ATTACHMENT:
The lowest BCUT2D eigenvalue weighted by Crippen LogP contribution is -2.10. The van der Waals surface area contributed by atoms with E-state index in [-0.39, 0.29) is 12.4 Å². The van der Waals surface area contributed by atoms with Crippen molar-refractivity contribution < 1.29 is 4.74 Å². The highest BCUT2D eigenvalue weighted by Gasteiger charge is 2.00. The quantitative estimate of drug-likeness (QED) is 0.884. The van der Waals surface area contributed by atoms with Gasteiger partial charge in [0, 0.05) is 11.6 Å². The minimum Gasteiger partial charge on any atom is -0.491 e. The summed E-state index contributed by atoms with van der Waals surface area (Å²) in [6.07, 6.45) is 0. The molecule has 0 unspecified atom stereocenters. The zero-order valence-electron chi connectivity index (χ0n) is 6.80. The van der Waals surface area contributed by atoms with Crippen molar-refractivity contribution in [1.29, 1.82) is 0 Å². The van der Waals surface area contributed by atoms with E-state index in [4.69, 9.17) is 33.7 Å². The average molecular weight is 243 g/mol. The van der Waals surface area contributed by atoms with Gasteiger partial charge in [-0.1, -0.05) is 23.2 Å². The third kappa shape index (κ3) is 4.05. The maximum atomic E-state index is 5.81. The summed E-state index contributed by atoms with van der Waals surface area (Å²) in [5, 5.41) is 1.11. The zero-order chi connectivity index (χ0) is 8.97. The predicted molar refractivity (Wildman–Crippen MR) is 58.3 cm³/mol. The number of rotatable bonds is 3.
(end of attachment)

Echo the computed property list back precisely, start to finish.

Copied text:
The lowest BCUT2D eigenvalue weighted by Crippen LogP contribution is -2.10. The van der Waals surface area contributed by atoms with E-state index in [-0.39, 0.29) is 12.4 Å². The van der Waals surface area contributed by atoms with Crippen molar-refractivity contribution < 1.29 is 4.74 Å². The highest BCUT2D eigenvalue weighted by Gasteiger charge is 2.00. The quantitative estimate of drug-likeness (QED) is 0.884. The van der Waals surface area contributed by atoms with Gasteiger partial charge in [0, 0.05) is 11.6 Å². The minimum Gasteiger partial charge on any atom is -0.491 e. The summed E-state index contributed by atoms with van der Waals surface area (Å²) in [6.07, 6.45) is 0. The molecule has 0 unspecified atom stereocenters. The zero-order valence-electron chi connectivity index (χ0n) is 6.80. The van der Waals surface area contributed by atoms with Crippen molar-refractivity contribution in [1.29, 1.82) is 0 Å². The van der Waals surface area contributed by atoms with E-state index in [4.69, 9.17) is 33.7 Å². The average molecular weight is 243 g/mol. The van der Waals surface area contributed by atoms with Gasteiger partial charge in [-0.1, -0.05) is 23.2 Å². The third kappa shape index (κ3) is 4.05. The maximum atomic E-state index is 5.81. The summed E-state index contributed by atoms with van der Waals surface area (Å²) in [5, 5.41) is 1.11. The zero-order chi connectivity index (χ0) is 8.97. The predicted molar refractivity (Wildman–Crippen MR) is 58.3 cm³/mol. The number of rotatable bonds is 3.